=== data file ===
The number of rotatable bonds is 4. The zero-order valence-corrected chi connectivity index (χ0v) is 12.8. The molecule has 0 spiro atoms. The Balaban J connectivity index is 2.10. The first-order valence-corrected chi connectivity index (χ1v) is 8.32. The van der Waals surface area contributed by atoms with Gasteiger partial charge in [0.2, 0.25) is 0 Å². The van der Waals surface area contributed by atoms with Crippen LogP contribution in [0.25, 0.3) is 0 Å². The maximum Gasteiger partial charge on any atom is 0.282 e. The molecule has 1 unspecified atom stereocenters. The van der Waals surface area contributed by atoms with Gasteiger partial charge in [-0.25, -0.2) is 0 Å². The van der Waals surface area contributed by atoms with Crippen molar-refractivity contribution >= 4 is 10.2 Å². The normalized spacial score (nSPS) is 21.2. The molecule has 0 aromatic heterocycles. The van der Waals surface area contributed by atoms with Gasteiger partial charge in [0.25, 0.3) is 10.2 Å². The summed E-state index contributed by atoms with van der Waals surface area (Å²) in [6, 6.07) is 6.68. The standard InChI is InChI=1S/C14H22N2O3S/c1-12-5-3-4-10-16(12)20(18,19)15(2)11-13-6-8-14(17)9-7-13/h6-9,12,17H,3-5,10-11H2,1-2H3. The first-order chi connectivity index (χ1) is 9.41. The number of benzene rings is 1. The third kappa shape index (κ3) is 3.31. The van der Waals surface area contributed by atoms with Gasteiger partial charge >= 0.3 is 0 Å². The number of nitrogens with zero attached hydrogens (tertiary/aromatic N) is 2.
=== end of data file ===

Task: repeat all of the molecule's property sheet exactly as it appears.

The number of rotatable bonds is 4. The zero-order valence-corrected chi connectivity index (χ0v) is 12.8. The molecule has 0 spiro atoms. The Balaban J connectivity index is 2.10. The first-order valence-corrected chi connectivity index (χ1v) is 8.32. The van der Waals surface area contributed by atoms with Gasteiger partial charge in [0.2, 0.25) is 0 Å². The van der Waals surface area contributed by atoms with Crippen LogP contribution in [0.25, 0.3) is 0 Å². The maximum Gasteiger partial charge on any atom is 0.282 e. The molecule has 1 unspecified atom stereocenters. The van der Waals surface area contributed by atoms with Gasteiger partial charge in [-0.25, -0.2) is 0 Å². The van der Waals surface area contributed by atoms with Crippen molar-refractivity contribution >= 4 is 10.2 Å². The normalized spacial score (nSPS) is 21.2. The molecule has 0 aromatic heterocycles. The van der Waals surface area contributed by atoms with Gasteiger partial charge in [0.25, 0.3) is 10.2 Å². The summed E-state index contributed by atoms with van der Waals surface area (Å²) in [6, 6.07) is 6.68. The standard InChI is InChI=1S/C14H22N2O3S/c1-12-5-3-4-10-16(12)20(18,19)15(2)11-13-6-8-14(17)9-7-13/h6-9,12,17H,3-5,10-11H2,1-2H3. The first-order chi connectivity index (χ1) is 9.41. The number of benzene rings is 1. The third kappa shape index (κ3) is 3.31. The van der Waals surface area contributed by atoms with Gasteiger partial charge >= 0.3 is 0 Å². The number of nitrogens with zero attached hydrogens (tertiary/aromatic N) is 2.